The government of the National Capital Territory of Delhi has taken steps to fill up a few vacant posts of Drug Inspectors (DIs) at the drugs control department under the government.
The union public service commission has completed the recruitment process and recommendations will be given to six selected candidates shortly.
The new recruits are likely to join by next March, said Atul Kumar Nasa, Drugs Controller of Delhi.
Currently, the enforcement activities in Delhi are carried out by 17 drug inspectors and 3 assistant drug controllers (ADCs).
The sanctioned strength of inspectors is 31, but the government was not filling up the vacant posts for the last several years.
Also read: Recruitment for Drugs Inspector
Because of the workload of inspectors and lack of officers, the department is unable to implement all provisions of the drugs and cosmetics act and the rules properly in the region of Delhi.
Now, on the request of the department, government has taken a small step to strengthen the department.
Sanction of more posts
Sharing information, Nasa said the government has sanctioned an additional number of 15 posts of drug inspectors and three more ADCs to the department.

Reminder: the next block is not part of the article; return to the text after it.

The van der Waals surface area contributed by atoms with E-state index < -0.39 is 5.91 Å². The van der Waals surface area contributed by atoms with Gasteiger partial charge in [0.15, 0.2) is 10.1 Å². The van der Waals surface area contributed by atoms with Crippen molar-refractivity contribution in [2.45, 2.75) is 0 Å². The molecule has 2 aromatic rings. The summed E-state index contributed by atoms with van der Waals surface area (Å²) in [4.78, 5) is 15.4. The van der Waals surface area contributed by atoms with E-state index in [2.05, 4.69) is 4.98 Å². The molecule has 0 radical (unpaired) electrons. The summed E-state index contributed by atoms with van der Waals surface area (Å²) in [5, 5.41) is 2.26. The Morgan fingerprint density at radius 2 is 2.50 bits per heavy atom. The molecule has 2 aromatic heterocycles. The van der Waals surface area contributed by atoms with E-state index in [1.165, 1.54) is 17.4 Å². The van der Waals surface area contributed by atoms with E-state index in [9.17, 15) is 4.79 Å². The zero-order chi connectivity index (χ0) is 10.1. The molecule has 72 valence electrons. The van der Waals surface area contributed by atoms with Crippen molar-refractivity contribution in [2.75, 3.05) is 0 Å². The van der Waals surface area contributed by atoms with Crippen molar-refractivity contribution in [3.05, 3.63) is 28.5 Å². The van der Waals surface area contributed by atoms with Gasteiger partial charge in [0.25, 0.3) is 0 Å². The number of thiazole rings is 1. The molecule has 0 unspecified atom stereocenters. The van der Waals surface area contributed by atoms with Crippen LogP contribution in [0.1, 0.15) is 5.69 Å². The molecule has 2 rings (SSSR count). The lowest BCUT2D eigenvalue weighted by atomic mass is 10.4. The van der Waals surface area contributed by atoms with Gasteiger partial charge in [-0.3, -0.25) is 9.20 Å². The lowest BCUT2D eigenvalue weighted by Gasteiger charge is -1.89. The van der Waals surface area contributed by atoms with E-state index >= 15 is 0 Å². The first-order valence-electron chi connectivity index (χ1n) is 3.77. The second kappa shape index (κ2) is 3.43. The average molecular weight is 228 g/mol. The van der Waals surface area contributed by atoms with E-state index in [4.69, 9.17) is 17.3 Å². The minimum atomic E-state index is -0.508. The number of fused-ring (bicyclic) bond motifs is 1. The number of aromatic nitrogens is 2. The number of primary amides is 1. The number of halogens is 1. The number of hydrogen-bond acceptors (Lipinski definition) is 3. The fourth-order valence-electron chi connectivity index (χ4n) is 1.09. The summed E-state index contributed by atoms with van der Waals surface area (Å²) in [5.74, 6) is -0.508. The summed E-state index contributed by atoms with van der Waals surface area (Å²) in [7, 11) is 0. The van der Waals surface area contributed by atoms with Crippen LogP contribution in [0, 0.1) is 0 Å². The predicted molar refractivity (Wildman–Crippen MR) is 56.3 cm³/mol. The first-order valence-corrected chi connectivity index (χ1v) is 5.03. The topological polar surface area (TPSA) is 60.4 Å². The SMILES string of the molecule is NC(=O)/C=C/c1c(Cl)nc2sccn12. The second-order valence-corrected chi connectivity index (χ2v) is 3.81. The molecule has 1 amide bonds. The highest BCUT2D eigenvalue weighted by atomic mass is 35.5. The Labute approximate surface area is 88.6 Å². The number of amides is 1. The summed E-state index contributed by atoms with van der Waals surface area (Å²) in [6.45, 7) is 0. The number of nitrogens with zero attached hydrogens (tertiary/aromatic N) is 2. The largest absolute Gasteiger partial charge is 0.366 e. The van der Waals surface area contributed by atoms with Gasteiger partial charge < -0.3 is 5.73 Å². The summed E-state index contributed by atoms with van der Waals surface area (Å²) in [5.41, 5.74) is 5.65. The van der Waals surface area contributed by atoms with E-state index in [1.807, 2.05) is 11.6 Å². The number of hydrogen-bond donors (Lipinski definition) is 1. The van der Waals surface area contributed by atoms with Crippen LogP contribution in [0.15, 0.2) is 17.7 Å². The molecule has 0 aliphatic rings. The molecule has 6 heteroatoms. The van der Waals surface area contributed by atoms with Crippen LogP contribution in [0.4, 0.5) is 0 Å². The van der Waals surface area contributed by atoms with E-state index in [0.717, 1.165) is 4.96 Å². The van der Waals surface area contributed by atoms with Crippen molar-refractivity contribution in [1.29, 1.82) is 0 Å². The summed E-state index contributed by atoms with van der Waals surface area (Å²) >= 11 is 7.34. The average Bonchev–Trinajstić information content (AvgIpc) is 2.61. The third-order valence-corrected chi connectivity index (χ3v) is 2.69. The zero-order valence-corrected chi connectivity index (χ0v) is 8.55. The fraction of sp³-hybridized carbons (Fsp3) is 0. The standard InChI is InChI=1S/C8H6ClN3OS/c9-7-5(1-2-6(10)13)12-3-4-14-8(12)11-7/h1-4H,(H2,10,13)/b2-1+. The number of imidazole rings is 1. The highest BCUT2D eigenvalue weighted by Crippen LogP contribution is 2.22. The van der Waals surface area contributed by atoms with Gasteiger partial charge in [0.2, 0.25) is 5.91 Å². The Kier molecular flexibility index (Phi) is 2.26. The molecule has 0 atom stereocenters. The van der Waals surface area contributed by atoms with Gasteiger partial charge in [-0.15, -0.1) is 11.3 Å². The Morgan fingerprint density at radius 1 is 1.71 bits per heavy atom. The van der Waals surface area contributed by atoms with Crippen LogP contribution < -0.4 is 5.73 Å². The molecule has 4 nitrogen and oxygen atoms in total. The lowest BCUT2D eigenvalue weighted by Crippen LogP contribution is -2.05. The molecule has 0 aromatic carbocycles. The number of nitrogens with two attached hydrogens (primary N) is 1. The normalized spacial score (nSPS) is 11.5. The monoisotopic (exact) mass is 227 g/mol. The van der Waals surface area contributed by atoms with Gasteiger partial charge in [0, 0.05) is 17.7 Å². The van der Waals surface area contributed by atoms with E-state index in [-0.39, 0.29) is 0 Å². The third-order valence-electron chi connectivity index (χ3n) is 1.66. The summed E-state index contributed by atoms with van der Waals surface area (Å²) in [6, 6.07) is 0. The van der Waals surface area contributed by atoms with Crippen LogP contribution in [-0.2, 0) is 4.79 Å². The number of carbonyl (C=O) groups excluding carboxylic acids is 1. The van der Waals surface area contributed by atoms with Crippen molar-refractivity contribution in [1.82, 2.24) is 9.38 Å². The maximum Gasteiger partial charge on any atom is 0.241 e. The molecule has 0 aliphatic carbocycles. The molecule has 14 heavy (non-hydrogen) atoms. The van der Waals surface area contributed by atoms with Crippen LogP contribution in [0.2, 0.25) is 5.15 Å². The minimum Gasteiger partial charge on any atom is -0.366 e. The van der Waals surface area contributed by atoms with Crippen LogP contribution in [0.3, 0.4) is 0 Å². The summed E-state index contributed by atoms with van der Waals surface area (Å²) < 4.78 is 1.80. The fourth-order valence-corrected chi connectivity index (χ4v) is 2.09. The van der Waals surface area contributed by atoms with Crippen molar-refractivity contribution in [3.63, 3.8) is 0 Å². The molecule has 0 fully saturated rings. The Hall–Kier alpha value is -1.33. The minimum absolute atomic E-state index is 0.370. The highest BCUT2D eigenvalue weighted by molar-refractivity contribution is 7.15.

At present the department has three assistant drug controllers and one joint drug controller.
There is no post of deputy drugs controller in Delhi.
UPSC will conduct the examination and interview for the new posts after three months.
All over Delhi, 24,000 chemists shops are running medicine businesses, but the drugs control department is facing allegation that because of shortage of regulatory officials it is unable to check the circulation of medicines in the market.
In Delhi, drugs from all over India are coming for sale, but in all the areas inspections are not carried out due to shortage of inspecting officials.
The DC hopes that with the appointment of the new inspectors, enforcement jobs can be discharged smoothly and the acts and rules can be implemented properly.
In addition to inspecting medical shops, the drug inspectors are authorized to keep a tab on the functioning of blood banks and they must monitor the operation of the manufacturing units of medicines and cosmetics.
In Delhi, about 60 blood banks and similar number of blood storage centres are working 24 hours every day.
Because of shortage in the number of inspectors, poor inspections are done by the drugs control department in these units.
Most of the blood banks are run by major hospitals.